You can tell a lot about a person by looking at their social media pages. If you have carefully curated social media, your accounts can work in your favor to spark interest and add to your resume. However, if you are not careful about what you post, these platforms can be the difference between getting a job offer or not.
Search yourself– what comes up?
It is important to state that social media is in the personal domain and control of the user. However, when applying for a job, people must know that their prospective employer will most likely search them and look for their social media accounts.
To hear an employer’s perspective on the effects of social media on the hiring process, I spoke with Anna Zeck, Director of Content at Kevin Barry Art Advisory. Zeck states that people need to expect that employers will look them up during the search process and recommends setting your social media accounts to private. Note: Some companies pay a service to see private accounts. However, setting your social media pages to private is still recommended when applying for roles.
Professional guidelines to follow
Of course, every company is different in how they look at social media, and every person can’t be expected to be a saint on their platforms. However, there are red flags that should always be avoided on social media. These include:
- Anything that could come across as mean or hateful towards others.
- Anything explicitly sexual, vulgar, or graphic of that nature. This includes photos and videos, but also comments and tweets.
- Anything showing you partying too hard.
In response to this last point, Zeck provided further insight: “When recent college grads apply, I expect to see photos of parties or classic college activities, so I don’t read too much into that either. Just know that it is human nature for people to form opinions/assumptions/first impressions from the photos they see. You don’t want to be going into an interview already having to come from behind or have to dispel an inaccurate assumption.”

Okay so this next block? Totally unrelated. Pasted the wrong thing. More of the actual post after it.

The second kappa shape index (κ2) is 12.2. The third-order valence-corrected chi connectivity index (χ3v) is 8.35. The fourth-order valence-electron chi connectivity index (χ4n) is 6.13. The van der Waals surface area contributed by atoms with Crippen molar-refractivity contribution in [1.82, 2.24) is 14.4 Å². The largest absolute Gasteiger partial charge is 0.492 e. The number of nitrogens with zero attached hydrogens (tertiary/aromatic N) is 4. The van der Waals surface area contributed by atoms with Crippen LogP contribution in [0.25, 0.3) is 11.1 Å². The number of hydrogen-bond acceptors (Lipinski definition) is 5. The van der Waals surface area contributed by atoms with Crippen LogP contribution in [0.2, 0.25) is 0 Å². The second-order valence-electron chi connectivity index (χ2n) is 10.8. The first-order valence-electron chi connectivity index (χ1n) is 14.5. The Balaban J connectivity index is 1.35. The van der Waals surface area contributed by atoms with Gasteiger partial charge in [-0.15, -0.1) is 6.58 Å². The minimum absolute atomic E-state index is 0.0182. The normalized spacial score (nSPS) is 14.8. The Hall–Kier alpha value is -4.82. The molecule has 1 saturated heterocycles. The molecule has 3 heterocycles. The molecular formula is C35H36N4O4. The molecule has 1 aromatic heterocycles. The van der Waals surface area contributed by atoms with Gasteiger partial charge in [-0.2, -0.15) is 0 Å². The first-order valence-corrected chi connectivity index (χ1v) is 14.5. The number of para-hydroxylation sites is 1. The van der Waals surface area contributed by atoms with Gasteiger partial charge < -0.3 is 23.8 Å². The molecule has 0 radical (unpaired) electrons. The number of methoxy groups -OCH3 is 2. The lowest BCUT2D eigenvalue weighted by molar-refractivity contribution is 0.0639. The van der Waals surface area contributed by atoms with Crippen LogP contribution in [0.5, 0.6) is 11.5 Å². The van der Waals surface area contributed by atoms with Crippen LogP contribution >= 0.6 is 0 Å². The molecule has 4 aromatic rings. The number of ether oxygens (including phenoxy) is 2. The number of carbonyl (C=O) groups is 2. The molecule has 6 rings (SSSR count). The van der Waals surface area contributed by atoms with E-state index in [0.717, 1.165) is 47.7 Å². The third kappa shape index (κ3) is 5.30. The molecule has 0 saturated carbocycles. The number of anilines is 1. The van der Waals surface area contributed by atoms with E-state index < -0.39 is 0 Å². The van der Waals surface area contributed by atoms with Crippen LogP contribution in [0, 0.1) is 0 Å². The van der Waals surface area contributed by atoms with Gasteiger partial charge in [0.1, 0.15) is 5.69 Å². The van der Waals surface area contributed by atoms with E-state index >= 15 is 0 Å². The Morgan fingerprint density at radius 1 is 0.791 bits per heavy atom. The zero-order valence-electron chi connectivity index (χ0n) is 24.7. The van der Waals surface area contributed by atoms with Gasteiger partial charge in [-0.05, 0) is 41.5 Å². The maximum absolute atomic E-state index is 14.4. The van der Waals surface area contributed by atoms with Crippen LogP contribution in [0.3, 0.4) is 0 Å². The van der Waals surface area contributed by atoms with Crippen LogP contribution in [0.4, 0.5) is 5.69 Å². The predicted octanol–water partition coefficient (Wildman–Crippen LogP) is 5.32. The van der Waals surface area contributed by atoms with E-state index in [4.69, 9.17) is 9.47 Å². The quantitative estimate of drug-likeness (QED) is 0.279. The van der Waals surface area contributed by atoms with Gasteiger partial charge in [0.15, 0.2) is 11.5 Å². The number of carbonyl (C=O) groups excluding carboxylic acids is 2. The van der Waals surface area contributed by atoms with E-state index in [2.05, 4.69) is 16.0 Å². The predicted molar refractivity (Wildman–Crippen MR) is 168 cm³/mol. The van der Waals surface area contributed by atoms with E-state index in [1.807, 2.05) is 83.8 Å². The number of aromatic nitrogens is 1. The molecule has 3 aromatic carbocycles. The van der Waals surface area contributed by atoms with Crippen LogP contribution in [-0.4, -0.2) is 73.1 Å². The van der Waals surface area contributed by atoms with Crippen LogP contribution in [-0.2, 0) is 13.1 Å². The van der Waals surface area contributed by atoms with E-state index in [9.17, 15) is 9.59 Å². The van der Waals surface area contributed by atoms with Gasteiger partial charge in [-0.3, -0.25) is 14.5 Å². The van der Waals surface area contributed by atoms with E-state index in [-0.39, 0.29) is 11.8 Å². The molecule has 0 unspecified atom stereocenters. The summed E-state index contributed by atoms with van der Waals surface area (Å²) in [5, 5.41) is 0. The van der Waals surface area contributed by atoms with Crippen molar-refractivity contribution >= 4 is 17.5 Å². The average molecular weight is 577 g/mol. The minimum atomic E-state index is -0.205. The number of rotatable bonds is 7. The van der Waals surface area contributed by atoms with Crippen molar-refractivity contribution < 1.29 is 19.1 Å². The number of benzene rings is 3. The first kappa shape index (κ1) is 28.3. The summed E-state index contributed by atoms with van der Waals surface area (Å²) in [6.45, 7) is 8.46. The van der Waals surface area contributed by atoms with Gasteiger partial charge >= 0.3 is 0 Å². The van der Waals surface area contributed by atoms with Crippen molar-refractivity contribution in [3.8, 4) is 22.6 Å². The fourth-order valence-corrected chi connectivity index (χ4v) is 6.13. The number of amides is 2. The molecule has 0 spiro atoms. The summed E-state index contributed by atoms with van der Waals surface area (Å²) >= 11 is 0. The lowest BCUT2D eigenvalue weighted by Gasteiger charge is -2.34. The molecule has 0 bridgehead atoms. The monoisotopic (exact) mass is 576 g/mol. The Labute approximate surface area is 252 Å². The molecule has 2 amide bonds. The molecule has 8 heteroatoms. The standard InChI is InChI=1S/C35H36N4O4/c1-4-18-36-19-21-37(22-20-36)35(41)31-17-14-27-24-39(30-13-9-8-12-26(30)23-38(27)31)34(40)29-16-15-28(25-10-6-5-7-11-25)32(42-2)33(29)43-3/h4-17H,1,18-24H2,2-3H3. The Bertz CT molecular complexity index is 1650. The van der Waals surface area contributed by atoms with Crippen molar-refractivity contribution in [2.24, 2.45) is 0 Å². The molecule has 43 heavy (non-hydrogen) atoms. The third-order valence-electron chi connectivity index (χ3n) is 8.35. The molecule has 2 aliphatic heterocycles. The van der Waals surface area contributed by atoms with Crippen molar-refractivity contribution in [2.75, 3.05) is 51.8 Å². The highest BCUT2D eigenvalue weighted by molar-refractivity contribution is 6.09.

Think about the position you are applying for
When curating your social media to be professional, it is also a good idea to think about the type of job you are applying for. Zeck gives a great example of this:
“I also think it makes a difference if the job you are applying for is a more public position. For example, as a journalist, your work is very public and it’s reasonable to assume that sources will google you as well,” she explains. “So, I want someone who will be a good representative of our publications and who won’t require a ton of explaining when googling his or her name. One time, someone applied for an editor position and when I looked on her Facebook page, she frequently posted about political conspiracy theories. Considering one of the tenets of journalism is truth and objectivity, I knew I would never be able to fully trust her as a journalist, and I subsequently canceled the interview.”
3 tips from a social media professional
CEO of the National Institute for Social Media, Jennifer Radke, believes being purposeful, present and real are essential for maintaining a professional image on social media.
Radke’s first suggestion is to make sure you know the goal of each platform and how you want to use it. Then, use that criteria to shape your online profiles.
“If you are wanting to network with individuals in your field to learn and grow through discussion and brainstorming, you will want to think strategically about who you connect with, the content that you share, and the ask you make.”
“I like to compare this to networking in person. You don’t want to get your profile all ‘dressed up’ and then stand in the corner. It is ineffective and will not help you reach your goals,” Radke states.
To be present, one must join in on the conversation, share content, respond to comments, and ask questions.
It may seem easy but being true to yourself is one of the most important things.
“You can’t claim to be one thing online and be another thing in person,” says Radke. “Take the time to evaluate who you are and what you bring to the table and then help share that with the world. Being something you are not will create red flags and distrust.”
Finding a Balance
“In all, I don’t think you need to try to make your social media look professional to the point where you’re not being authentic to yourself or not using social media the way you actually want to but use discretion and consider whether you would want to explain something to a potential boss or your parents. If you would be embarrassed to explain a post to your parents, considering whether it’s crossing the line,” Zeck says.
Social media is in the personal domain of the user. Be yourself but also know what you put on social media never truly goes away!
By Mandy Hay